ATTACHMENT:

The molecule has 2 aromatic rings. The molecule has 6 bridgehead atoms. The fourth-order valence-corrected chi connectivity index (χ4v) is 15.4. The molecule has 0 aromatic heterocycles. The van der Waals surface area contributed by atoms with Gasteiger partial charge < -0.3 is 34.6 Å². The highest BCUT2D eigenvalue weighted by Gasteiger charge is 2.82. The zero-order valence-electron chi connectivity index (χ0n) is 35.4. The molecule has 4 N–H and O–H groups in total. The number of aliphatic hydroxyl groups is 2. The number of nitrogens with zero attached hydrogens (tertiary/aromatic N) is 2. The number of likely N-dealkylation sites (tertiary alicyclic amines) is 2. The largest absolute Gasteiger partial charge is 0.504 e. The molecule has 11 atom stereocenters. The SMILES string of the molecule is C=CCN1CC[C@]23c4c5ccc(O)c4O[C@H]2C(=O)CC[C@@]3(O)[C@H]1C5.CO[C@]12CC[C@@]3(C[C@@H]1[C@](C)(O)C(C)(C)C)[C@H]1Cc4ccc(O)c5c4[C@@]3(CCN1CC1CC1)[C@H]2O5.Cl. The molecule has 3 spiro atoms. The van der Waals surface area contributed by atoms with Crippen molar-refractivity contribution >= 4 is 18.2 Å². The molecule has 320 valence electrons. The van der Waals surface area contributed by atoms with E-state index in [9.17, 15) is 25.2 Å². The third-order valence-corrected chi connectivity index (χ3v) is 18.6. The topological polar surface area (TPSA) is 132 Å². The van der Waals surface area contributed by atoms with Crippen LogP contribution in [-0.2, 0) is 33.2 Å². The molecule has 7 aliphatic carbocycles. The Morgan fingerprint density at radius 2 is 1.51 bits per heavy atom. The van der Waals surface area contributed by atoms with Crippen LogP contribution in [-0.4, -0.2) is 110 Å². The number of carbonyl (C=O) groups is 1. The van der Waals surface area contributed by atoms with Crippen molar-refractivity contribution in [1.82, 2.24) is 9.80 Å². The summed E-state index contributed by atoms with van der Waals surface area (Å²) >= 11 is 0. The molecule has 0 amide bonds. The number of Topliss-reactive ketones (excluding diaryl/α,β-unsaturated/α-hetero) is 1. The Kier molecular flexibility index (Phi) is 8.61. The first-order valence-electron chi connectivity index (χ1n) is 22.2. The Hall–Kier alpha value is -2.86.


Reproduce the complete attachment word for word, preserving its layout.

The molecule has 2 aromatic rings. The molecule has 6 bridgehead atoms. The fourth-order valence-corrected chi connectivity index (χ4v) is 15.4. The molecule has 0 aromatic heterocycles. The van der Waals surface area contributed by atoms with Gasteiger partial charge < -0.3 is 34.6 Å². The highest BCUT2D eigenvalue weighted by Gasteiger charge is 2.82. The zero-order valence-electron chi connectivity index (χ0n) is 35.4. The molecule has 4 N–H and O–H groups in total. The number of aliphatic hydroxyl groups is 2. The number of nitrogens with zero attached hydrogens (tertiary/aromatic N) is 2. The number of likely N-dealkylation sites (tertiary alicyclic amines) is 2. The largest absolute Gasteiger partial charge is 0.504 e. The molecule has 11 atom stereocenters. The SMILES string of the molecule is C=CCN1CC[C@]23c4c5ccc(O)c4O[C@H]2C(=O)CC[C@@]3(O)[C@H]1C5.CO[C@]12CC[C@@]3(C[C@@H]1[C@](C)(O)C(C)(C)C)[C@H]1Cc4ccc(O)c5c4[C@@]3(CCN1CC1CC1)[C@H]2O5.Cl. The molecule has 3 spiro atoms. The van der Waals surface area contributed by atoms with Crippen molar-refractivity contribution >= 4 is 18.2 Å². The molecule has 320 valence electrons. The van der Waals surface area contributed by atoms with E-state index in [9.17, 15) is 25.2 Å². The third-order valence-corrected chi connectivity index (χ3v) is 18.6. The topological polar surface area (TPSA) is 132 Å². The van der Waals surface area contributed by atoms with Crippen LogP contribution in [-0.2, 0) is 33.2 Å². The molecule has 7 aliphatic carbocycles. The Morgan fingerprint density at radius 2 is 1.51 bits per heavy atom. The van der Waals surface area contributed by atoms with Crippen LogP contribution in [-0.4, -0.2) is 110 Å². The number of carbonyl (C=O) groups is 1. The van der Waals surface area contributed by atoms with Crippen molar-refractivity contribution in [1.82, 2.24) is 9.80 Å². The summed E-state index contributed by atoms with van der Waals surface area (Å²) >= 11 is 0. The molecule has 0 amide bonds. The number of Topliss-reactive ketones (excluding diaryl/α,β-unsaturated/α-hetero) is 1. The Kier molecular flexibility index (Phi) is 8.61. The first-order valence-electron chi connectivity index (χ1n) is 22.2. The Hall–Kier alpha value is -2.86.